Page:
o Exhale gently and return to normal breathing.
  6. Rest
    o Take a short rest, breathing normally for about 30 seconds to a minute.
  7. Repeat
    o Repeat the process for 2-3 rounds as desired, starting with the active exhalations, followed by the breath hold and bandha activation.


  • It is normal to experience sensations of lightheadedness, warmth, or tingling during the exercise.
  • By the end, you should feel energized and focused, with a heightened sense of awareness and clarity.

Evidence of Efficacy

Investigations into pranayama's effects reveal significant benefits in the physical and psychological realms. Regular practitioners report better control over breathing during strenuous activities and a notable reduction in stress and anxiety levels, showcasing pranayama's dual advantages for endurance athletes.


Breathing techniques represent a powerful resource for endurance athletes aiming to elevate their performance.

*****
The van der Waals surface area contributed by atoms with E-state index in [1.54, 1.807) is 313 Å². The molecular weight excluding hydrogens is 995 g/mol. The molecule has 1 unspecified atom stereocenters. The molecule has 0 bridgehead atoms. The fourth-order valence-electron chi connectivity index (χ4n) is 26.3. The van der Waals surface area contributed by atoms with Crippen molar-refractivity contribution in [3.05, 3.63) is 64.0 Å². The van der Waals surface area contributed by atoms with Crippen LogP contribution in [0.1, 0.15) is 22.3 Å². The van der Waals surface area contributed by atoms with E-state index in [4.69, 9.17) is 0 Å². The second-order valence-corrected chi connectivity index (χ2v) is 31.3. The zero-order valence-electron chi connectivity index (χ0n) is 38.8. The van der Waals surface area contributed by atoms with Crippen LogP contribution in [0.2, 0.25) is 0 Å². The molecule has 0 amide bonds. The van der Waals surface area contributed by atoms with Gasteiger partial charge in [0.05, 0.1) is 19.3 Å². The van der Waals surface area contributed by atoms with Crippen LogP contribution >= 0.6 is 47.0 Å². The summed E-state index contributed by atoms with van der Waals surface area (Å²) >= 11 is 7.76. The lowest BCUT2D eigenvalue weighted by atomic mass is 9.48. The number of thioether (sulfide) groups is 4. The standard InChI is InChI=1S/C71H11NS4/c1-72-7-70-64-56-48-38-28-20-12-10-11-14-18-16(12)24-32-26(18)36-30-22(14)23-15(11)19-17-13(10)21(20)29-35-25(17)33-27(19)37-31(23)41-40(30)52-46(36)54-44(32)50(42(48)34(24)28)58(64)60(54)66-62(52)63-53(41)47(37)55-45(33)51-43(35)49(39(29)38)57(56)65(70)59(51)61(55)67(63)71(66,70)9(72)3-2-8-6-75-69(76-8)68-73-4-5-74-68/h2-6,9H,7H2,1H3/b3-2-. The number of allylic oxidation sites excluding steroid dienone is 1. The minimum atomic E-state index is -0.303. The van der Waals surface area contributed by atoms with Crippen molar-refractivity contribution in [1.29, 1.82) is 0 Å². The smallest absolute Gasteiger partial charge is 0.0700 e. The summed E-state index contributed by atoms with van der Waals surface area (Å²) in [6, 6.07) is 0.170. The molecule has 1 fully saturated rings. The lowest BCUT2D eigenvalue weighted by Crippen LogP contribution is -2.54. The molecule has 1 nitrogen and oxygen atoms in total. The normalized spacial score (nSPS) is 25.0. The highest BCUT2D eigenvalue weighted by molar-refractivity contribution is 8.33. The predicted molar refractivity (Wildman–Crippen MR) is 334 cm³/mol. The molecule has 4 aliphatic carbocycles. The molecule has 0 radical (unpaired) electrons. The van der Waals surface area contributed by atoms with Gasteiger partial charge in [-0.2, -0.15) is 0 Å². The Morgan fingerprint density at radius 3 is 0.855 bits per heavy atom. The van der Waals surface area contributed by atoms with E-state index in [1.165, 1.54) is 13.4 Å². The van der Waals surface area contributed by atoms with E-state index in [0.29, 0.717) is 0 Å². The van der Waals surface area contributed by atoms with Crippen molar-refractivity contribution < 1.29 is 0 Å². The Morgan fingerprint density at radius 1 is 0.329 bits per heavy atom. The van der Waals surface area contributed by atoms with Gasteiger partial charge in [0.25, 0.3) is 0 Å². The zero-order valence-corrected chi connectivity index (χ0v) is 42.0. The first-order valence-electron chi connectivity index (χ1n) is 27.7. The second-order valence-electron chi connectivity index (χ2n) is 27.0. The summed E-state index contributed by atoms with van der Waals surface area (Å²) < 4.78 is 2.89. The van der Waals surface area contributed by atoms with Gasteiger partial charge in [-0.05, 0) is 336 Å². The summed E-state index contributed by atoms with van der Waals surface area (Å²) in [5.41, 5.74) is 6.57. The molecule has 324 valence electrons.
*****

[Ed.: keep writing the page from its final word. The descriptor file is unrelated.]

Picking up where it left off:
The effects are felt both physically and mentally. Therefore, they are particularly useful before major sporting challenges, but daily use also has long-lasting positive effects.

The Wim Hof Method, diaphragmatic breathing, and pranayama can be used separately to drastically enhance oxygen intake, boost relaxation, and improve mental resilience. You can also combine the three to get the full effects of each.

As these practices become more integral to training regimes, they open up limitless possibilities for athletes striving to reach new heights — one breath at a time.